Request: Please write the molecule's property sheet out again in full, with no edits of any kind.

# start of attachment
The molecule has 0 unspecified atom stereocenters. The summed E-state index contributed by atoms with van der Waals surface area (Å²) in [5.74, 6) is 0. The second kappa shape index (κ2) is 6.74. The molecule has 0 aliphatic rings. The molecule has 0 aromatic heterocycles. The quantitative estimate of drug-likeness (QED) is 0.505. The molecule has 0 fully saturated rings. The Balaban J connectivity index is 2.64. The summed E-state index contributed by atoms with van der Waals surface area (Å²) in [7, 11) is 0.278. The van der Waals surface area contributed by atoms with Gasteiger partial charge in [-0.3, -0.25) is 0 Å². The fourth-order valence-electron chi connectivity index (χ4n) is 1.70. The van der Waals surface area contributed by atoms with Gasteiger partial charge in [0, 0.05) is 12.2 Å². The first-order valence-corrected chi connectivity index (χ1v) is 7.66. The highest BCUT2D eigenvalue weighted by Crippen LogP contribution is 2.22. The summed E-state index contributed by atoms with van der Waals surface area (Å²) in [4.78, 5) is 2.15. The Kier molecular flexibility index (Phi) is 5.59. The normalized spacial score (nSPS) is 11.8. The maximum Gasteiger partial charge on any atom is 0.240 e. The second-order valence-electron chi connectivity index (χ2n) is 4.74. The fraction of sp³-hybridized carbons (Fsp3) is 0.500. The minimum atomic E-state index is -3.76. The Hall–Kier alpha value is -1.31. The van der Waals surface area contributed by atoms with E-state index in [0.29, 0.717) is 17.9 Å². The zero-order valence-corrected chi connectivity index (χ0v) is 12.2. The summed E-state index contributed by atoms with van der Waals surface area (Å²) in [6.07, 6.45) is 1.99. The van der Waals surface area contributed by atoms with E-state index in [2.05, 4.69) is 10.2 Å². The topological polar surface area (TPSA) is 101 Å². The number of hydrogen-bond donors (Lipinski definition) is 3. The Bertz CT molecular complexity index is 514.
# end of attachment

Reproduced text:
The molecule has 0 unspecified atom stereocenters. The summed E-state index contributed by atoms with van der Waals surface area (Å²) in [5.74, 6) is 0. The second kappa shape index (κ2) is 6.74. The molecule has 0 aliphatic rings. The molecule has 0 aromatic heterocycles. The quantitative estimate of drug-likeness (QED) is 0.505. The molecule has 0 fully saturated rings. The Balaban J connectivity index is 2.64. The summed E-state index contributed by atoms with van der Waals surface area (Å²) in [7, 11) is 0.278. The van der Waals surface area contributed by atoms with Gasteiger partial charge in [-0.3, -0.25) is 0 Å². The fourth-order valence-electron chi connectivity index (χ4n) is 1.70. The van der Waals surface area contributed by atoms with Gasteiger partial charge in [0, 0.05) is 12.2 Å². The first-order valence-corrected chi connectivity index (χ1v) is 7.66. The highest BCUT2D eigenvalue weighted by Crippen LogP contribution is 2.22. The summed E-state index contributed by atoms with van der Waals surface area (Å²) in [4.78, 5) is 2.15. The Kier molecular flexibility index (Phi) is 5.59. The normalized spacial score (nSPS) is 11.8. The maximum Gasteiger partial charge on any atom is 0.240 e. The second-order valence-electron chi connectivity index (χ2n) is 4.74. The fraction of sp³-hybridized carbons (Fsp3) is 0.500. The minimum atomic E-state index is -3.76. The Hall–Kier alpha value is -1.31. The van der Waals surface area contributed by atoms with E-state index in [0.29, 0.717) is 17.9 Å². The zero-order valence-corrected chi connectivity index (χ0v) is 12.2. The summed E-state index contributed by atoms with van der Waals surface area (Å²) in [6.07, 6.45) is 1.99. The van der Waals surface area contributed by atoms with E-state index in [2.05, 4.69) is 10.2 Å². The topological polar surface area (TPSA) is 101 Å². The number of hydrogen-bond donors (Lipinski definition) is 3. The Bertz CT molecular complexity index is 514.